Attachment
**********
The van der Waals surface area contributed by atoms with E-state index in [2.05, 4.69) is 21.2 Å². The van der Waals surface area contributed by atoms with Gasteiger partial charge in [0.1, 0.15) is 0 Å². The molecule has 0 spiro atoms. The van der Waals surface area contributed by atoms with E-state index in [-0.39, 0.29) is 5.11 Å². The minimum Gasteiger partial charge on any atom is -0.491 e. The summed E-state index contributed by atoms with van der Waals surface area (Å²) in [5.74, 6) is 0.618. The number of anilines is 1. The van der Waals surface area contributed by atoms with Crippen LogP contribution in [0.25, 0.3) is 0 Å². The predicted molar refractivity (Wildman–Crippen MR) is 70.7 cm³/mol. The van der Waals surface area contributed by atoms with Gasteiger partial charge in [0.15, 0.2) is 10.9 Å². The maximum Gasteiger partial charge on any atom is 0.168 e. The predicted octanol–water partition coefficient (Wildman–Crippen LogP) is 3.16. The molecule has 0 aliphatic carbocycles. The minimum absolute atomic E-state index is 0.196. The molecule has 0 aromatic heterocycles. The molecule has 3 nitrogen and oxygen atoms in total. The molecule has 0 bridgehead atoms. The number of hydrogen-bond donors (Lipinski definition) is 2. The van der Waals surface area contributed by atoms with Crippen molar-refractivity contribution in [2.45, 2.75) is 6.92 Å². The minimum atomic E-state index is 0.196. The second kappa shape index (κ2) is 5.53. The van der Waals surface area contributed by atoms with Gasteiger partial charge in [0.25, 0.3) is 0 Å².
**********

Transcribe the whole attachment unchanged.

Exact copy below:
The van der Waals surface area contributed by atoms with E-state index in [2.05, 4.69) is 21.2 Å². The van der Waals surface area contributed by atoms with Gasteiger partial charge in [0.1, 0.15) is 0 Å². The molecule has 0 spiro atoms. The van der Waals surface area contributed by atoms with E-state index in [-0.39, 0.29) is 5.11 Å². The minimum Gasteiger partial charge on any atom is -0.491 e. The summed E-state index contributed by atoms with van der Waals surface area (Å²) in [5.74, 6) is 0.618. The number of anilines is 1. The van der Waals surface area contributed by atoms with Crippen LogP contribution in [0.25, 0.3) is 0 Å². The predicted molar refractivity (Wildman–Crippen MR) is 70.7 cm³/mol. The van der Waals surface area contributed by atoms with Gasteiger partial charge in [0.15, 0.2) is 10.9 Å². The maximum Gasteiger partial charge on any atom is 0.168 e. The predicted octanol–water partition coefficient (Wildman–Crippen LogP) is 3.16. The molecule has 0 aliphatic carbocycles. The minimum absolute atomic E-state index is 0.196. The molecule has 0 aromatic heterocycles. The molecule has 3 nitrogen and oxygen atoms in total. The molecule has 0 bridgehead atoms. The number of hydrogen-bond donors (Lipinski definition) is 2. The van der Waals surface area contributed by atoms with Crippen molar-refractivity contribution in [2.45, 2.75) is 6.92 Å². The minimum atomic E-state index is 0.196. The second kappa shape index (κ2) is 5.53. The van der Waals surface area contributed by atoms with Gasteiger partial charge in [0.25, 0.3) is 0 Å².